Rhizobium
leguminosarum, was identified in 1889, and all further species were initially placed in the Rhizobium
Rhizobium
genus
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Biological Pest Control
Biological control or biocontrol is a method of controlling pests such as insects, mites, weeds and plant diseases using other organisms.[1] It relies on predation, parasitism, herbivory, or other natural mechanisms, but typically also involves an active human management role. It can be an important component of integrated pest management (IPM) programs. There are three basic strategies for biological pest control: classical (importation), where a natural enemy of a pest is introduced in the hope of achieving control; inductive (augmentation), in which a large population of natural enemies are administered for quick pest control; and inoculative (conservation), in which measures are taken to maintain natural enemies through regular reestablishment.[2] Natural enemies of insect pests, also known as biological control agents, include predators, parasitoids, pathogens, and competitors. Biological control agents of plant diseases are most often referred to as antagonists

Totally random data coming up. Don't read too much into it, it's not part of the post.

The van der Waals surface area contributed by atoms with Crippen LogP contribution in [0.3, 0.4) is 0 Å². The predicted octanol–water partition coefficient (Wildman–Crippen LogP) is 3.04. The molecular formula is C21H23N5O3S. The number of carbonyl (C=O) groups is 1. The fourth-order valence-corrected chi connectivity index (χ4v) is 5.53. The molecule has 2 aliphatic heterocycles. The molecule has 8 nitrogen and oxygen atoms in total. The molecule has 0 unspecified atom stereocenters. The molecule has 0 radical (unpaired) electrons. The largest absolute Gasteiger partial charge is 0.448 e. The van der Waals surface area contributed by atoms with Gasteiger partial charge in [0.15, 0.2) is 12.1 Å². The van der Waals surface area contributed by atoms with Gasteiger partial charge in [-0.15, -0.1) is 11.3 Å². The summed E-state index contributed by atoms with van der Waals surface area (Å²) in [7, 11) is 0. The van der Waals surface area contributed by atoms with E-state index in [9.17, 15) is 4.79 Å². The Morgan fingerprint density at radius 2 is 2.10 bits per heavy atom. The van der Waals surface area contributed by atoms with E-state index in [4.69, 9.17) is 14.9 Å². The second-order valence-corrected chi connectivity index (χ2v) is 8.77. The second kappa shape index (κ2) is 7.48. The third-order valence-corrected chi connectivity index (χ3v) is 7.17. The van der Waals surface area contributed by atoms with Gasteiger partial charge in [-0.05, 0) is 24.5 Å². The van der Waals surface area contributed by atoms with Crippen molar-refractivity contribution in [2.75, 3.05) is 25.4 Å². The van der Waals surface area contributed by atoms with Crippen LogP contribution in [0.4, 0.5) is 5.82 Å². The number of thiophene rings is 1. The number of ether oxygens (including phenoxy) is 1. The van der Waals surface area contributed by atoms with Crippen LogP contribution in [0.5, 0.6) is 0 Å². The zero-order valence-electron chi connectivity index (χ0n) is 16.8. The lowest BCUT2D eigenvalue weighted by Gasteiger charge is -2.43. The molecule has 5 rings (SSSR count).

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Pest (organism)
A pest is a plant or animal detrimental to humans or human concerns including crops, livestock, and forestry. The term is also used of organisms that cause a nuisance, such as in the home. An older usage is of a deadly epidemic disease, specifically plague. In its broadest sense, a pest is a competitor of humanity.[1][2]Contents1 Concept 2 By taxon2.1 Vertebrate pests2.1.1 Birds 2.1.2 Amphibians 2.1.3 Mammals2.2 Invertebrates2.2.1 Insects and arachnids2.2.1.1 Agricultural and domestic arthropods 2.2.1.2 Tree and forest pests 2.2.1.3 Ectoparasites2.2.2 Nematodes 2.2.3 Gastropod